EspañolThirty-eight Cuban migrants who had been stuck living on a US Coast Guard ship for weeks returned home on Sunday, May 17, after the Cuban government finally decided to take them back in.
US officials captured the migrants in April as they tried to reach the mainland. Ordinarily, the Cuban government would have quickly repatriated the migrants under the terms of a 1995 agreement meant to discourage the dangerous 90-mile journey.
US officials say, however, Havana initially refused, arguing the migrants left the island legally on tourist visas from the Caribbean nation of St. Lucía. While the two governments resolved their diplomatic dispute, the 38 Cubans remained aboard the US Coast Guard Cutter Vigilant.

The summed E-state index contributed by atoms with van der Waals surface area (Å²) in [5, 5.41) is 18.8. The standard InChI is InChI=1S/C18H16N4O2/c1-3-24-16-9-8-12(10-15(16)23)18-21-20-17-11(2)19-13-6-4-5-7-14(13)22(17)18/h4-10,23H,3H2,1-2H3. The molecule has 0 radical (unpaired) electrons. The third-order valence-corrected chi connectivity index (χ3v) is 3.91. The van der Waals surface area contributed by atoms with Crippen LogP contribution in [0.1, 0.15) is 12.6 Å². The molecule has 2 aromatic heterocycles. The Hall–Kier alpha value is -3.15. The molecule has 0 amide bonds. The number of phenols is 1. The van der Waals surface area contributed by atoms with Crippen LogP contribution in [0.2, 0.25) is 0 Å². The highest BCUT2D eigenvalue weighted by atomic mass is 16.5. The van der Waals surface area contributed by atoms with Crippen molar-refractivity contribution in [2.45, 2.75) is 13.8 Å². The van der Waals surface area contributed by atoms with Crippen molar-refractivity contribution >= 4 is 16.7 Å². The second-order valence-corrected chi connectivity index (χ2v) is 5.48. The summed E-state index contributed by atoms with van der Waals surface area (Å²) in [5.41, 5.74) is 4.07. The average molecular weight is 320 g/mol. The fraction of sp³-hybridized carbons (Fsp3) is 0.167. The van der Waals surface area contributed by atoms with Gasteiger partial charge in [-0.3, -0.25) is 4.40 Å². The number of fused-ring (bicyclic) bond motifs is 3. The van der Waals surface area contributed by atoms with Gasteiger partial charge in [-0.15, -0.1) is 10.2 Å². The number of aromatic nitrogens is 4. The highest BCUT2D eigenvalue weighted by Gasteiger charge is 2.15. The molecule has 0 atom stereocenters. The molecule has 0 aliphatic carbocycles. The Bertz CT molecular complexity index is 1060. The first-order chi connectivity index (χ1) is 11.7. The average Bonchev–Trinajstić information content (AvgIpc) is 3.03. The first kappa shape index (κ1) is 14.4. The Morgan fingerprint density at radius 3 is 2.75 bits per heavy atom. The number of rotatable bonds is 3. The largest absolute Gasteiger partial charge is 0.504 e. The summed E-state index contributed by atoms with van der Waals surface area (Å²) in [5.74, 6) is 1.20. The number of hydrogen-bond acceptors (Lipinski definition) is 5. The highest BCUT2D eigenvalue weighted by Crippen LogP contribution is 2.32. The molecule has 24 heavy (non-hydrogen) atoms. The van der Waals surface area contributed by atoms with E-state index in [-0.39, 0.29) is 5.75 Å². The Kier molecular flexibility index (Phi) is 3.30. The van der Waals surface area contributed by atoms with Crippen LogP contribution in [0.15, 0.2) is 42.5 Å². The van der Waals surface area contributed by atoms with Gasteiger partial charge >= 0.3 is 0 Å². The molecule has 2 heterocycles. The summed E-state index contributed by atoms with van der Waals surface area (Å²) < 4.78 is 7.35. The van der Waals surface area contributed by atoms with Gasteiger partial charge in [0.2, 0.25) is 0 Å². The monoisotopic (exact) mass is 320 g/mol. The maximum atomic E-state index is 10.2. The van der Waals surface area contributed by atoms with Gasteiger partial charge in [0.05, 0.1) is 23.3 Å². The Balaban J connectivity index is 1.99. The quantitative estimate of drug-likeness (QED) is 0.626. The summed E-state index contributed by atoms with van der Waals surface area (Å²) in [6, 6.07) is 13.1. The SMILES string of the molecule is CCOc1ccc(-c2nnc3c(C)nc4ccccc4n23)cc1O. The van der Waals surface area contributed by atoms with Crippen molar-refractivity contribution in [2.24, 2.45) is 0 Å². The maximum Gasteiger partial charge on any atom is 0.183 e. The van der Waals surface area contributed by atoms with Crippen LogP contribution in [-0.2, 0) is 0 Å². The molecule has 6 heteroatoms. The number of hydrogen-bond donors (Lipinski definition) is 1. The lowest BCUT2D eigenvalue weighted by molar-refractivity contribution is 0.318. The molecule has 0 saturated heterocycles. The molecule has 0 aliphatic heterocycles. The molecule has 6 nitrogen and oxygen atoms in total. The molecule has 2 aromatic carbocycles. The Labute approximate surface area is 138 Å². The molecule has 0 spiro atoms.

The Cuban government blamed US immigration policy, which allows migrants from Cuba to quickly become residents and then citizens if they reach US soil, but sends back those captured at sea.
On Saturday, May 16, the Cuban Interests Section in Washington announced Cuba would take back the migrants, even though Havana maintains they do not qualify for repatriation under the terms of their agreement.
The Cuban government also called for an end to the “preferential policy” established in the Cuban Adjustment Act. “It is the principal stimulus to illegal migration from Cuba to the United States and to the irregular entries of Cubans to US territories through third countries, undermining the commitment made by both countries to promote legal, safe and orderly migration.”
Fears that the US Congress may modify the policy has to led to increased levels of Cuban migration to the United States.
During the first quarter of 2015, 9,371 Cubans migrated to the United States, a 118 percent increase compared to the same period the previous year, according to the US Customs and Border Protection.